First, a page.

The marketplace gives consumers access to more than 300 products created using a 3-D printer.
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To some extent, Garden.com’s marketing strategy was working; the company’s repeat purchase rate was 50%. And its average ticket was $55-$60, bumping up to gardening catalogs’ average ticket of $60-$70.
Further evidence of Garden.com’s inability to achieve scale was the amount it was spending on buying goods. In the first quarter of FY 2001, Garden.com spent $1.8 million for the $2.2 million in goods it sold, gross margin of 18%. That was an improvement from the previous fiscal year’s 15.5%, when the company spent $11.4 million on products that brought in the $13.5 million in revenue. But, as with the rest of retailing, gross margins in Internet retailing, have a twist. Since Garden.com sold advertising, the gross margin could be measured against all revenue-product sales and advertising. In that case, the gross margin was 29%-not all that far off of the 36% that many were expecting about 18 months. “Because Garden.com has virtually no inventory carrying costs, no distribution center costs-the vast majority of products were shipped through our virtual supply chain-our business model looks fundamentally different than most retailers,” Sharples says. “Ultimately, we believe that at scale, this type of model has the potential to deliver greater profit margins than most retailers.”
If Garden.com had achieved those margins, it might have had a chance of staying in business. In a typical retail operation, the cost of goods ranges from 20% for warehouse clubs to as high as 60% for specialty retailers. “They‚d have to achieve a range of 30-35% to sustain any kind of long-term profitability,” says James Okamura, Chicago-based senior partner with J.C. Williams Group Ltd. “Garden.com was admired by many-myself included-they had excellent merchandise and the early-mover advantage. But their aggressive approach to market share acquisition did not allow them to achieve higher margins than that.”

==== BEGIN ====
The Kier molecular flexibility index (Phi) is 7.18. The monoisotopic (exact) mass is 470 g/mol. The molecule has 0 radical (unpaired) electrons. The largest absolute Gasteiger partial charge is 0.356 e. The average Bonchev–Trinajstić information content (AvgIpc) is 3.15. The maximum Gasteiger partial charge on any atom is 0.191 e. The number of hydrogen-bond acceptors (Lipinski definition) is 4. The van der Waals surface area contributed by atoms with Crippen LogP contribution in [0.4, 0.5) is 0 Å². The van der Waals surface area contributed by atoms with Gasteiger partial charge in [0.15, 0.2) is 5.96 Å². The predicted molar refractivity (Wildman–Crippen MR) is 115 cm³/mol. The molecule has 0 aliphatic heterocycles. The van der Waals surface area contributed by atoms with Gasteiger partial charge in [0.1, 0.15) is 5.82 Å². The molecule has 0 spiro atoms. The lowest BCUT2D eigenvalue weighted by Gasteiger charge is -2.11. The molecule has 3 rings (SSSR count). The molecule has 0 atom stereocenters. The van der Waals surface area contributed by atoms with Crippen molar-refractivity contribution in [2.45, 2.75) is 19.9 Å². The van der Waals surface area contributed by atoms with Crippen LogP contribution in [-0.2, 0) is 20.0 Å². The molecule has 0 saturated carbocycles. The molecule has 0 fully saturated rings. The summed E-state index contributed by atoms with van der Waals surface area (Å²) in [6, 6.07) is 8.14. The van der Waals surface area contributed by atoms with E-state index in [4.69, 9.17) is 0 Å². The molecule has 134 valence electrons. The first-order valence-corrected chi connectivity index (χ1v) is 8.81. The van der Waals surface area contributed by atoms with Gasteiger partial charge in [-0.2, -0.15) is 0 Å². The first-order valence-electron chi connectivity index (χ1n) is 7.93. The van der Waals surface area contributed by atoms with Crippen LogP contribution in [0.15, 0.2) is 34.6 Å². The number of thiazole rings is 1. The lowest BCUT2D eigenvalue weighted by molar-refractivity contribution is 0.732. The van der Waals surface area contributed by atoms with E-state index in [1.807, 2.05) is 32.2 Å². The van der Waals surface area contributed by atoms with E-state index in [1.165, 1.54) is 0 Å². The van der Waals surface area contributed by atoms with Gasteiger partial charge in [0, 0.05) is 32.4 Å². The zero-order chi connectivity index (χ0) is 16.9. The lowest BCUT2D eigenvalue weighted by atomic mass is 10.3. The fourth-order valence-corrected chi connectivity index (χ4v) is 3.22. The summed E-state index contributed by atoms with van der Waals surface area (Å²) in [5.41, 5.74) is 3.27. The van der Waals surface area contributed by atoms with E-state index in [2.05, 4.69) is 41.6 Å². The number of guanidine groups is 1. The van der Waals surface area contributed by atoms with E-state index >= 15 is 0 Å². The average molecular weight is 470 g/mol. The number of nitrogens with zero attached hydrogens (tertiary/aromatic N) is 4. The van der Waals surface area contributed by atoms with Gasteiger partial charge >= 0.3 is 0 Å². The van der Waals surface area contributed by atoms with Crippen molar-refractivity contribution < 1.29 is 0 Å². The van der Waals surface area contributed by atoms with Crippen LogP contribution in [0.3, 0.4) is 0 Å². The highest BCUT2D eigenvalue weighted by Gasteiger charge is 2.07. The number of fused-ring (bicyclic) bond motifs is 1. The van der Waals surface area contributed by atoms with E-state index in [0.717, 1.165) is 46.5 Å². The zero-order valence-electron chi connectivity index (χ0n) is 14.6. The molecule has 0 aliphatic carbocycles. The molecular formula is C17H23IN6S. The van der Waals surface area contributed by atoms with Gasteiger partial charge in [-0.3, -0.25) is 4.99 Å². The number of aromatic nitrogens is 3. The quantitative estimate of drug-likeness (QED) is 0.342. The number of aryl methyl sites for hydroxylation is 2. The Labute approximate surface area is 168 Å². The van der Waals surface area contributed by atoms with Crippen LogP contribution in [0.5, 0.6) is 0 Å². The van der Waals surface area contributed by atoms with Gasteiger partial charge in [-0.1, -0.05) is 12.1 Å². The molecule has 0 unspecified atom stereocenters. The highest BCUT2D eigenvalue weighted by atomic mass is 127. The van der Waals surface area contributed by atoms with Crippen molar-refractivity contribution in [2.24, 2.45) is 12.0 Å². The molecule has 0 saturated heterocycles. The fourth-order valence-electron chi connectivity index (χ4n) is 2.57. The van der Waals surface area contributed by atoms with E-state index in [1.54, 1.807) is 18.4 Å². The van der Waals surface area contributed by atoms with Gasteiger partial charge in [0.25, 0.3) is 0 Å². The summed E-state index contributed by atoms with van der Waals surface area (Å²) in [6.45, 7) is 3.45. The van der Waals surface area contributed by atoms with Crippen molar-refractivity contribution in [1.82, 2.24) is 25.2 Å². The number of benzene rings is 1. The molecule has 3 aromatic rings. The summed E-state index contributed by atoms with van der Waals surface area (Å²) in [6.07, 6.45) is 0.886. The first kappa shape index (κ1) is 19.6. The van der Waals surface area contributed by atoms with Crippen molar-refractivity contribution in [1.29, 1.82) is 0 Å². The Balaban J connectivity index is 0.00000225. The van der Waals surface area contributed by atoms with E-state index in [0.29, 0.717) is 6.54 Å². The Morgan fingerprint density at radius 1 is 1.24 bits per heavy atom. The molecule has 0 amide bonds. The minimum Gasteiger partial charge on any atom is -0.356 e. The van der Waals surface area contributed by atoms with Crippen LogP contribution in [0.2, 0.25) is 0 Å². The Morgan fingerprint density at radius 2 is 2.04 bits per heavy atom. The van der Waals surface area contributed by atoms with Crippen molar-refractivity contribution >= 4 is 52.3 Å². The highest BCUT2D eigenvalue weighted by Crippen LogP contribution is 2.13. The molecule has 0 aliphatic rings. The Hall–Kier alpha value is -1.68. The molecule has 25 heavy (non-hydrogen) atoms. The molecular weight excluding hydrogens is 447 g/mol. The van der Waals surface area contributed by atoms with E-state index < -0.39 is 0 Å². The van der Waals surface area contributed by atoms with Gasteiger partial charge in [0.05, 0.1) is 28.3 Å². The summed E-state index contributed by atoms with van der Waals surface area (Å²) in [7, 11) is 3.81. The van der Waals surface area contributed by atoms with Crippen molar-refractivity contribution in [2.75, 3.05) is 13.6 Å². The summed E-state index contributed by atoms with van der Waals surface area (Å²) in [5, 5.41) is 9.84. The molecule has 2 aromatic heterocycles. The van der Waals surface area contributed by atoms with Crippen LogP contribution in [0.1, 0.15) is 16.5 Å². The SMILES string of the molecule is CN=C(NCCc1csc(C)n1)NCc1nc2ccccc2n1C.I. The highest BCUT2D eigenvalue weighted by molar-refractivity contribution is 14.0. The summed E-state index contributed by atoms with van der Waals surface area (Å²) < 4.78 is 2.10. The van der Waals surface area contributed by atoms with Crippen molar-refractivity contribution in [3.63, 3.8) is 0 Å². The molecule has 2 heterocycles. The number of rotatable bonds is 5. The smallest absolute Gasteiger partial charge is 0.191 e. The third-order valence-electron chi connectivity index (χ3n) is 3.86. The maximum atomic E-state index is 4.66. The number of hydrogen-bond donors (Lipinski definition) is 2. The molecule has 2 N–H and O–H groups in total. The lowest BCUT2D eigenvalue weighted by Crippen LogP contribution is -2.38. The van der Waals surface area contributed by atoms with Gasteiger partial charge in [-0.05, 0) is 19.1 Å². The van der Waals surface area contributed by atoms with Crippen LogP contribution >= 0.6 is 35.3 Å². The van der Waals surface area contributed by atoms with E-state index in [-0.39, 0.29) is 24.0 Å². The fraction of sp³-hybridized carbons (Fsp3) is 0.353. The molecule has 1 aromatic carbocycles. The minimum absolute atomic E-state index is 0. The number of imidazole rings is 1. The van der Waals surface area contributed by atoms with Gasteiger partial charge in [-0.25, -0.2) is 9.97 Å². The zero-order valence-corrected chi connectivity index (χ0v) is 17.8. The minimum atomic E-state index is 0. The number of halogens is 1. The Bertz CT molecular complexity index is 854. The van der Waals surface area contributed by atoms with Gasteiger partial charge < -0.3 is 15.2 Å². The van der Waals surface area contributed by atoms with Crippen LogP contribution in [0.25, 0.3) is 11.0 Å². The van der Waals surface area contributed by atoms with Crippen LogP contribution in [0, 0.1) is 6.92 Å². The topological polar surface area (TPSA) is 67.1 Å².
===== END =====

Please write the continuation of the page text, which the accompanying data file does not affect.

Garden.com’s end came swiftly but in an orderly way. It announced in mid November that it was going out of business. It kept the site live for a few weeks, with messages to customers about when they could expect delivery of ordered products and how to handle returns. It immediately started a going-out-of-business sale, and urged anyone with questions about outstanding orders to resolve them right away.
In the end, Garden.com was the victim of investor sentiment, which soured so quickly on dot-coms. “There was a pendulum effect among investors,” Sharples says. “A year ago they were willing to offer high valuations, now it’s swinging completely in the opposite direction.” And Garden.com was unable to hold on until the pendulum began swinging back. “Unfortunately, we were running out of gas from a cash-flow perspective,” he says.
Looking back, Sharples says he wouldn’t do anything differently. “As I think of the context in which we made the decisions, I probably would have made the same decisions now that we made then,” he says. “A lot of people thought that if anyone would survive, we would. We thought so, too.”
Garden.com was a pioneer on the Internet and so had little experience to guide it. Even today, the path to successful Internet retailing remains unclear. “It’s still the early days of selling on the Internet,” Sharples says. “Customers are still trying to figure out what to do and b2c companies are still trying to figure out the best way to add value to Internet shopping.”